“There is a spontaneous effect of ritual in Fontana’s action that has nothing at all to do with destruction but everything to do with the intention of all ritual action: to clarify what is invisible… What is concrete loses its significance as reality and what is insubstantial manifests itself as more cogently real than anything we can grasp with our five physical senses… The insubstantial, intuited space beyond the canvas, however, turns into a powerful presence that is far more physically real than the canvas.” (Fred Licht in Exh. Cat., Venice, Peggy Guggenheim Collection (and travelling), Homage to Lucio Fontana, 1988, p. 40)  "I have invented a formula that I think I cannot perfect. I succeeded in giving those looking at my work a sense of spatial calm, of cosmic rigor, of serenity with regard to the infinite. Further than this I could not go." (Lucio Fontana cited in Giorgio Bocca, “Il taglio è il taglio: Incontro con Lucio Fontana, il vincitore di Venezia”, Il Giorno, 6 July 1966) In the fall of 1964, the legendary Italian filmmaker Michelangelo Antonioni was fifty-two years old and was not only redefining the landscape of contemporary cinema, but transforming the very parameters of visual expression. Following the unparalleled success of his now-canonical trilogy of black and white feature films that interrogated the alienation of man in the modern world—L’Avventura (1960), La Notte (1961), and L’Eclisse (1962)—Antonioni made a radical turn for the first time to the cinematic possibilities of color. That September, Antonioni debuted his film Il deserto rosso (Red Desert) at the 25th Venice Film Festival. Met with universal acclaim, the feature was awarded the Golden Lion—the festival’s highest honor. Antonioni’s earliest venture into color motion pictures, Red Desert makes profound use of the chromatic spectrum: intensely saturated fields of red, yellow, and green puncture the bleak industrial landscape of Ravenna, in which the film is set. A former painter in his youth, Antonioni took up his brushes again prior to filming Red Desert in order to refamiliarize himself with color. The director likened his filmmaking process to painting: “In ‘Red Desert’ I had to change the appearance of reality—of the water, the streets, of the countryside. I had to paint them with real paint and brush. It was not easy…. it is like painting a film.” (Antonioni cited in Aldo Tassone, ed., Parla il Cinema Italiano, Milan, 1979) Several months later, the sixty-five year old Lucio Fontana stood before a nearly seven-foot wide canvas and plunged his blade into the vast blazing red void. One year before winning the grand prize at the Venice Biennale, Fontana took his knife to the surface of the present work at the very crest of his creative powers. Slicing the painted canvas with twenty-four individual tears across its panoramic width, Fontana embarked on what would become the most dramatic and climactic painting of his career—the single canvas that bears the greatest number of slashes of any of the artist’s deeply venerated series of Tagli. After inflicting his archetypal violence on the painting’s expanse, Fontana inscribed on its reverse (in Italian): “I returned yesterday from Venice, I saw the film of Antonioni!!!” Seeing Antonioni’s landmark film Red Desert left Fontana in a state of utter revelation, motivating him to create the most electrifyingly theatrical painting of his entire body of work. A breathtaking frieze of twenty-four sensational incisions across a single row of his majestic crimson canvas, Lucio Fontana’s Concetto Spaziale, Attese from 1965 is extraordinarily rare among the artist’s output. Not only is it the only single unmodified canvas to bear twenty-four cuts, but there are no paintings in the artist’s entire production with a greater number of incisions, thus rendering it an ultimate exemplar of the utmost rarity among Fontana’s iconic body of paintings. Concetto Spaziale, Attese is indisputably cinematic in composition; Fontana’s lacerations erupt across the surface from left to right like discrete frames unspooling over a film reel, marking a rhythmic progression of narrative time in sequential beats. In the dynamic kineticism of its sweeping proportions, the present work stuns in its filmic tempo more than any other of Fontana's paintings. Noting the unparalleled drama of the present Concetto Spaziale, Attese, Fred Licht explained: “Fontana’s frieze compositions are probably his most ambitious and eloquent works. The artist strikes a major chord by means of the proportionate relationship of the grouped slashes and the rigid format of the overall field. Against this primary equivalent of a basso continuo the eye perceives constantly changing rhythmic sequences made up of the shifting fields, sometimes broad, sometimes slender, that separate the slashes… The situation is not dissimilar to Chinese scroll paintings in which the viewer is also expected to unroll the painting very slowly, revealing first one complete ‘phrase’ which he then must bring into linear and rhythmic conjunction with the image that appears as the scroll is unrolled another few inches.” (Fred Licht in Exh. Cat., Venice, Peggy Guggenheim Collection (and travelling), Homage to Lucio Fontana, 1988, p. 64) Each slash ruptures the emptiness of Fontana’s monochromatic picture plane, paralleling the singular bursts of hysteria that erupt from the empty landscape of Antonioni’s Red Desert. In the enigmatic film, isolated moments of erotic passion and subdued violence punctuate the bleak industrial environment of petroleum tankers and smoke plumes that characterize the mechanical plant of the story’s setting. These scenes are heightened by Antonioni’s richly saturated color palette. His severe geometries and bright zones of pure, solid color surely appealed to Fontana, as did the film’s underlying subtext. Red Desert explored the contemporary alienation and spiritual malaise of the technological age; how the architecture of modern technological industry affects the anxiety of mankind. Just as Fontana’s holes and slashes evoked mankind’s instinct to leave his mark within the space age, in Antonioni’s film, the director explored how modern technological life affects humanity. Both Fontana’s and Antonioni’s respective works mine the existential loneliness of humans in a world that far exceeds the limits of any intelligible dimensions. In the final scenes of Red Desert, the figures descend into the foreboding fog, echoing the infinity of the black voids within each of Fontana’s slashes. Disclosing a space beyond the two dimensional picture plane guided Fontana’s artistic intent. Significantly, it was humankind’s exploration into space that would transform his practice: tangibility of the universe and scientific discovery of infinity was the catalyst for extending the scope of his sculptural/painterly experimentation. Fontana’s Tagli offered an innovative interpretation of the artist’s gesture that moved it from the surface to penetrating the canvas, and hence opened up an entirely new spatial dimension to his work. Surrounded by an era of advancements in space travel and quantum physics, Fontana understood that art, like science, must also compete with a vision of the world comprised of time, matter, energy and the deep void of space. This fixation with unknowable dimensions should be understood against a contemporaneous context of cosmic exploration; at the same moment Fontana began his Tagli, news stories of the 'space race' captivated audiences all over the world. Indeed, Fontana’s Spatialist theories echo an age utterly dominated by news of space exploration and discovery. In 1957 the U.S.S.R. launched Sputnik, the world’s first artificial satellite, into orbit; in 1959, the Soviets landed probe Luna 2 on the moon; and in 1961 the very first outer-space flight was made by Yuri Gagarin. As Sarah Whitfield noted: “The famous hole and cut were not just gashes punched through a canvas, but a way of making the viewer look beyond the physical fact of the painting, to what Fontana called ‘a free space’. This is as much a philosophical concept as a visual one, for as Fontana told Tommaso Trini shortly before his death: ‘art is only thought in evolution.’ The space created by the hole or the slash stands for the idea of a space without physical boundaries.” (Sarah Whitfield, Exh. Cat., London, Hayward Gallery, Lucio Fontana, 1999, p. 14) In 1947, Fontana founded Spatialism, a deeply influential artistic movement that proposed a ground-breaking synthesis of the phenomenological realm as a new form of visual expression. The main principles, laid down in the very first Manifiesto Blanco, published in 1946 in Buenos Aires, outlined a new spirit for art, in tune with the post-war era, in which the traditional illusionism of oil painting was repudiated in favor of a unification of art and science. As outlined in the Manifiesto, Fontana stipulated the need for matter, color, and sound to be enacted within ‘real’ space and time: “Color, the element of space; sound, the element of time; and movement that develops in time and space; these are the fundamental forms of the new art that contains the four dimensions of existence.” (Lucio Fontana, "Manifiesto Blanco," 1946 in Guido Balla, Lucio Fontana, New York, 1971, p. 189) This theorizing would lay the foundation for the next twenty years of his practice, a period of production that significantly boasts the most important and esteemed works of the artist’s career. Fontana embarked on the Tagli at the end of 1958, partly in response to the developments in contemporary art in Italy during 1957-58, particularly Yves Klein’s first exhibition of monochrome paintings in Milan in 1957, Jackson Pollock’s retrospective in Rome in 1958, and the predominant rise of Art Informel. In response to the contemporary turn toward action painting at this time, Fontana’s cuts evoked this gestural performance while seeking the realization of a more metaphysical presence. Fontana combined the highly saturated monochromatic purity of Klein’s canvases with Pollock’s violently physical action. However, whereas Pollock’s painterly dripping technique left an indexical record of his every movement, Fontana’s gesture annihilated this proclivity toward additive mark-making and replaced it with a vandalistic destructiveness. Drawing attention to the materiality of the picture-plane, Fontana’s cuts question classical interpretations of a ‘figure-ground’ relationship; rather than striving toward an illusion of perspectival depth, Fontana’s punctures create forms within the canvas that embody a real third dimension of space. Moreover, the painting’s chromatic radiance amplifies the profound darkness of the plunging black recesses that aptly signify Fontana’s quest for "the Infinite, the inconceivable chaos, the end of figuration, nothingness." (Lucio Fontana cited in Exh. Cat., London, Hayward Gallery, Lucio Fontana, 1999, p. 198) While Fontana maintained the outward gestural expressivity of artists like Pollock and Klein, each cut with the metallic edge of his Stanley knife blade reduced artistic gesture to a machine-like action, displacing the indulgence of personal subjectivity for an apparently mechanical reductivism. The serial progression of twenty-four repetitive cuts across the panoramic canvas aligns Fontana’s artistic process with industrial modes of mass production; even the implement he used to lacerate the painting is normally used to cut lengths of canvas in preparation for stretching. In part, Fontana’s grasp of how technology could fundamentally redefine the boundaries of human existence was indebted to the influence of Italian Futurism. As the Manifiesto Blanco had appreciatively stated: “Futurism adopts movement as the only beginning and the only end.” (Lucio Fontana, "Manifiesto Blanco," cited in: Enrico Crispolti, Lucio Fontana Catalogo Ragionato, Vol. II, Milan, 2006, p. 19) For Fontana, Futurism rightly valued the forward progress of civilization and acknowledged the implications of Einstein’s theories of relativity. Yet whereas this earlier twentieth-century movement obsessed over sleek industrial design and the sublime amalgamation of man and machine in the known world, Fontana perceived a different aspect of progress: the loneliness of vast, unexplored territories, the return to primordial states of becoming, and a mysterious fourth-dimension. However, though Fontana undoubtedly inherited Futurism’s high-modernist endeavor to bring forth a totally new art for a new era, the mechanical character and emphasis on speed and movement through urban space vital to their project is resolutely absent from the Spatialist enterprise. Instead, the wounded picture plane and the scars of his eloquently sliced canvases hark back to an established art historical legacy. Far from the Futurist’s bombastic insistence on burning down the libraries and flooding the museums to purge the oppressive past, Fontana’s Spatialism expressed a project of recognizing the past and uniting it with the future. Though not speaking of any religious message, Fontana phrased his Spatialist journey in the context of Western art history. Supreme elegance, endurance and audacity define the present work; an extended choreography of twenty-four cuts jet across a deep-red monochrome picture plane. As each slash penetrates the evenly painted surface, the resulting tear is exquisitely fine at each polar end, gradually broadening toward the center where the tight canvas gives way to the pressure of the blade and curls deeply inward to reveal a profound emptiness. Reaching across a pristine expanse of pure bloodshot canvas, Concetto Spaziale, Attese heralds the end of the flat picture plane in what is quite simply one of the most radical gestures in art history. What defines Fontana’s work however is not only a revolutionary new form of expression, but a triumphant marriage of the cutting edge and the historical via the restrained yet violent gesture of Fontana’s Stanley blade cut. Indeed, the size of Concetto Spaziale, Attese and the unrivaled dynamism of its myriad cuts make this masterpiece an extremely rare testament to one of the most decisive breakthroughs in the history of art. Signed, titled and inscribed Sono tornato ieri da Venezia, ho visto il film di Antonioni!!! on the reverse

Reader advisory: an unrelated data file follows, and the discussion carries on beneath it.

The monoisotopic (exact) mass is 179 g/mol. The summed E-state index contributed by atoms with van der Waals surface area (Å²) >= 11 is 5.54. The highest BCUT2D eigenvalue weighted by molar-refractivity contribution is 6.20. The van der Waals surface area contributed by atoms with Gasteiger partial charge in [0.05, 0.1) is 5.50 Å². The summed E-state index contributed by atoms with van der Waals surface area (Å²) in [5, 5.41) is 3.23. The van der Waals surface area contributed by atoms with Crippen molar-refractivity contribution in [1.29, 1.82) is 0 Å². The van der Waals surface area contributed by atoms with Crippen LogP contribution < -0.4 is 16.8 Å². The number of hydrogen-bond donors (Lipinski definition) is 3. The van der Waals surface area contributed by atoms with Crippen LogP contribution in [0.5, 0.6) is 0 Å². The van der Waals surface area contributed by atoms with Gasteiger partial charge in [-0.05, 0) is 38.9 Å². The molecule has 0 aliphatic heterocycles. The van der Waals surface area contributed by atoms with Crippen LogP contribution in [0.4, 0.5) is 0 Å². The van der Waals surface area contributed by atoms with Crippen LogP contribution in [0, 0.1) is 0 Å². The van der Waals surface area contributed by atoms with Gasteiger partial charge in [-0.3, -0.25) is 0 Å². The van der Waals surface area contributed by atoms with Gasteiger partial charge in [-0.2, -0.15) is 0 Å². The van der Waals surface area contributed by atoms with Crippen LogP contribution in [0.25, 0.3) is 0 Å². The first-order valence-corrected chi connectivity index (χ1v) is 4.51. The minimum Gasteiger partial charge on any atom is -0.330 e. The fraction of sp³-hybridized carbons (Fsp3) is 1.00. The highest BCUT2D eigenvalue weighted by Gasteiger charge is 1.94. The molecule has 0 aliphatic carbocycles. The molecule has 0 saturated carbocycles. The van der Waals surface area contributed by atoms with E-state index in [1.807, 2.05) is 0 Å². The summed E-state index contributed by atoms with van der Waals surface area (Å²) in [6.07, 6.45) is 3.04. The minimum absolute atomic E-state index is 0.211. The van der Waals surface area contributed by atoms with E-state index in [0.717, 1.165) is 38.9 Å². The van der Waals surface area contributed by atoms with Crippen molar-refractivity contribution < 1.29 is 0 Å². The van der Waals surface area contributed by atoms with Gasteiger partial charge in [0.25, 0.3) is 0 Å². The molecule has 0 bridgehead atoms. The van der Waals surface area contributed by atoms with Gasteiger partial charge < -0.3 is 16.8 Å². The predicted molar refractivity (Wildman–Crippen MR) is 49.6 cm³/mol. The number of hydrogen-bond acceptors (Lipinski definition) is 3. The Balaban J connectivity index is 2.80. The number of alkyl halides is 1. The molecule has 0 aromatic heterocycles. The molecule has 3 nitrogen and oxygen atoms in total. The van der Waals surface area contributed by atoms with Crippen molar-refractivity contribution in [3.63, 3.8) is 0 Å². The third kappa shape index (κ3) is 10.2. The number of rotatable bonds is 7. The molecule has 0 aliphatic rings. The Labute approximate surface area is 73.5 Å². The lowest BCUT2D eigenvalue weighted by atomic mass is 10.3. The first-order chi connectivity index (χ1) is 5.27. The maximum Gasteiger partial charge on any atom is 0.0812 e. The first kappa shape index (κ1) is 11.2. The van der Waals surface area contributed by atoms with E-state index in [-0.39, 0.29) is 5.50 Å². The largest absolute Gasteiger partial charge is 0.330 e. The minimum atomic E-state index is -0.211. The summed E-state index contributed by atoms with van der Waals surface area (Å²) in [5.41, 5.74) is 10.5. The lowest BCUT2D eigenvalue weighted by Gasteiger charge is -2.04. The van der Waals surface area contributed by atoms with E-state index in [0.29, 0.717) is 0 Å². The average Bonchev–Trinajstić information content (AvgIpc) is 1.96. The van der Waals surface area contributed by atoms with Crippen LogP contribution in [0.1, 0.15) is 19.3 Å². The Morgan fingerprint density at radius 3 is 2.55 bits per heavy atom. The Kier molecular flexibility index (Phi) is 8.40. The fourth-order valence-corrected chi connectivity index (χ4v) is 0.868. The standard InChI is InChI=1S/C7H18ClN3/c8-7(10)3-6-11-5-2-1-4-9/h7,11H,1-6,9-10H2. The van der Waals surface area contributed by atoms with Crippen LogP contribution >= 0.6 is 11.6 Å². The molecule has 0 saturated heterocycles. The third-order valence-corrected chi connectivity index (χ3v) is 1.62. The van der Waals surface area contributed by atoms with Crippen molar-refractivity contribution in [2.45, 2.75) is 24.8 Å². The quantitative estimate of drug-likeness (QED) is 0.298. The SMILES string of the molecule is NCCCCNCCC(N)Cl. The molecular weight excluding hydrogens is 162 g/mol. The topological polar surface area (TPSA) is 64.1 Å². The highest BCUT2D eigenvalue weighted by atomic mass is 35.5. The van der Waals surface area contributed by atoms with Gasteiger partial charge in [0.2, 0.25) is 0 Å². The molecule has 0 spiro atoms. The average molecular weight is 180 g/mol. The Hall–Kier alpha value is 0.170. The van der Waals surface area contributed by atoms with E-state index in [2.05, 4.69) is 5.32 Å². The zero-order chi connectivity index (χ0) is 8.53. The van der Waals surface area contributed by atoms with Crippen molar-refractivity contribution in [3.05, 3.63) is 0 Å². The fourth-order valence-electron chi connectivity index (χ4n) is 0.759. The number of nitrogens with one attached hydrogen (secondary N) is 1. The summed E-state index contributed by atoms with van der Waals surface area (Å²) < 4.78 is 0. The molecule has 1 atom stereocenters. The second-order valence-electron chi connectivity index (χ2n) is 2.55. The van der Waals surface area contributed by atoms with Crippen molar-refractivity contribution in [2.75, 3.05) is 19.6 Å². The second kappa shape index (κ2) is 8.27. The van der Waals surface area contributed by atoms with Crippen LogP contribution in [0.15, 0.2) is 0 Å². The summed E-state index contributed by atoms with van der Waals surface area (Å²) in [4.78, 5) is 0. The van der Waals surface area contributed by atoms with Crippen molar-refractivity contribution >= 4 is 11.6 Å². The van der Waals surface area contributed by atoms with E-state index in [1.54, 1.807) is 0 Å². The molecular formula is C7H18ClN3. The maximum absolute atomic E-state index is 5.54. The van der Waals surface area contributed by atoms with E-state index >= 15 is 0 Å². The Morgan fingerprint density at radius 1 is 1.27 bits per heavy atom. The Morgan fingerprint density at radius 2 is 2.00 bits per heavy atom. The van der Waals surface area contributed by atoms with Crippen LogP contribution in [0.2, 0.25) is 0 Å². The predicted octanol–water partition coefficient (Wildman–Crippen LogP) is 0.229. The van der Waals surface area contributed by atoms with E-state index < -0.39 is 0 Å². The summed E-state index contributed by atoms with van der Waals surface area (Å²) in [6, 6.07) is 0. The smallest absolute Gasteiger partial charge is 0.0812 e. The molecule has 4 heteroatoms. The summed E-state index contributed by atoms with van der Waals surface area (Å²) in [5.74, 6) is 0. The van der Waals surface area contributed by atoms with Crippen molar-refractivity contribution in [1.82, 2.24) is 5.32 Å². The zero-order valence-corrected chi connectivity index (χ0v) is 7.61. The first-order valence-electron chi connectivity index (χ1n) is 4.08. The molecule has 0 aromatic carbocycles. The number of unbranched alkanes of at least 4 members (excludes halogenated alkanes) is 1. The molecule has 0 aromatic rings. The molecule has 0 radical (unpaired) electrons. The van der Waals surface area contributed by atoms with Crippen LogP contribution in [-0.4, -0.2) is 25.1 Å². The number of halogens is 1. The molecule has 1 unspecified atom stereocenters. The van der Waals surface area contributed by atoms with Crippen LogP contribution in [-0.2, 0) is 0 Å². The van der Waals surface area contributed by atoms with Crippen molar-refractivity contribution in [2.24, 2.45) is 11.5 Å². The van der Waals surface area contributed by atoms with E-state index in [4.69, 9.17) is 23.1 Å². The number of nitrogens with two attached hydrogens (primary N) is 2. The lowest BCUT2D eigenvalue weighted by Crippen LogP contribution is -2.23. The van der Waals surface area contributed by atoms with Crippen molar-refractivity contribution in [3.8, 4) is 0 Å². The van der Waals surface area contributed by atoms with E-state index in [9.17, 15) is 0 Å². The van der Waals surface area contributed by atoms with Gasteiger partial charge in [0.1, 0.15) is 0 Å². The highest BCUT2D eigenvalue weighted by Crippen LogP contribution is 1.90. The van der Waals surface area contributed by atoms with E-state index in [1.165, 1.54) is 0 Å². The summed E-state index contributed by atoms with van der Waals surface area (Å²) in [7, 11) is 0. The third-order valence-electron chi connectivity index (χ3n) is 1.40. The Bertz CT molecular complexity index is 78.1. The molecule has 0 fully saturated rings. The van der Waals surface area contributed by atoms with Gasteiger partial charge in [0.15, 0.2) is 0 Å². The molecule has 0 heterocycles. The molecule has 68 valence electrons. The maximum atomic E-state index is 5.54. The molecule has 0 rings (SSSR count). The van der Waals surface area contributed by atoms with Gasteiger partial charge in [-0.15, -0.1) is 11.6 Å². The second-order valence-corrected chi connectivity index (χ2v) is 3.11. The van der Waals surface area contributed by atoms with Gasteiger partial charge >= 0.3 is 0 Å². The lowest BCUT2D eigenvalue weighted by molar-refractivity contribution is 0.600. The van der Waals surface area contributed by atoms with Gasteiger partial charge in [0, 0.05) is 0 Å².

• 2015-11-12